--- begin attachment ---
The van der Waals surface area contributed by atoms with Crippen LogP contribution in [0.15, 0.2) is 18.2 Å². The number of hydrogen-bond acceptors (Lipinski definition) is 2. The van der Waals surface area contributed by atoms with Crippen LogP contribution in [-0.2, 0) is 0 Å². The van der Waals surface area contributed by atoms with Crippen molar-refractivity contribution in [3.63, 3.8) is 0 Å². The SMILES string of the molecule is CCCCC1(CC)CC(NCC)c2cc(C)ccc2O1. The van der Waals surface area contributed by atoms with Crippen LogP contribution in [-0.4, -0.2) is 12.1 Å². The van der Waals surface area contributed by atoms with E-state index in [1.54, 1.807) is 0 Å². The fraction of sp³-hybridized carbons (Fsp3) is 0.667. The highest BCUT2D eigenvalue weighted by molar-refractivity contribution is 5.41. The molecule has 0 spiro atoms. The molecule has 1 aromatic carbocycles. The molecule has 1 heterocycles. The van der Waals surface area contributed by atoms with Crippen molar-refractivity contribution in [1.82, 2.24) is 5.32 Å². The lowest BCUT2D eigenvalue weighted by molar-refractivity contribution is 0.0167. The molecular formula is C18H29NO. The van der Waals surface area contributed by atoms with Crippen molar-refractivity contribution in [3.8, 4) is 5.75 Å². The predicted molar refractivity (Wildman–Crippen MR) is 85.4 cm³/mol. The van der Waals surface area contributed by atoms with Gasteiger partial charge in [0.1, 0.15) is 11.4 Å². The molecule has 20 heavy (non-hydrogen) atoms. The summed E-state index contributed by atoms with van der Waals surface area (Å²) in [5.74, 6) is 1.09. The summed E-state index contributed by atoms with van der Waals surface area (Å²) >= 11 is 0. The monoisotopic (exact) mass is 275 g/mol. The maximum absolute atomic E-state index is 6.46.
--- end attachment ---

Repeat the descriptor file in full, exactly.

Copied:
The van der Waals surface area contributed by atoms with Crippen LogP contribution in [0.15, 0.2) is 18.2 Å². The number of hydrogen-bond acceptors (Lipinski definition) is 2. The van der Waals surface area contributed by atoms with Crippen LogP contribution in [-0.2, 0) is 0 Å². The van der Waals surface area contributed by atoms with Crippen molar-refractivity contribution in [3.63, 3.8) is 0 Å². The SMILES string of the molecule is CCCCC1(CC)CC(NCC)c2cc(C)ccc2O1. The van der Waals surface area contributed by atoms with Crippen LogP contribution in [-0.4, -0.2) is 12.1 Å². The van der Waals surface area contributed by atoms with E-state index in [1.54, 1.807) is 0 Å². The fraction of sp³-hybridized carbons (Fsp3) is 0.667. The highest BCUT2D eigenvalue weighted by molar-refractivity contribution is 5.41. The molecule has 0 spiro atoms. The molecule has 1 aromatic carbocycles. The molecule has 1 heterocycles. The van der Waals surface area contributed by atoms with Crippen molar-refractivity contribution in [1.82, 2.24) is 5.32 Å². The lowest BCUT2D eigenvalue weighted by molar-refractivity contribution is 0.0167. The molecular formula is C18H29NO. The van der Waals surface area contributed by atoms with Crippen molar-refractivity contribution in [3.8, 4) is 5.75 Å². The predicted molar refractivity (Wildman–Crippen MR) is 85.4 cm³/mol. The van der Waals surface area contributed by atoms with Gasteiger partial charge in [0.1, 0.15) is 11.4 Å². The molecule has 20 heavy (non-hydrogen) atoms. The summed E-state index contributed by atoms with van der Waals surface area (Å²) in [5.74, 6) is 1.09. The summed E-state index contributed by atoms with van der Waals surface area (Å²) >= 11 is 0. The monoisotopic (exact) mass is 275 g/mol. The maximum absolute atomic E-state index is 6.46.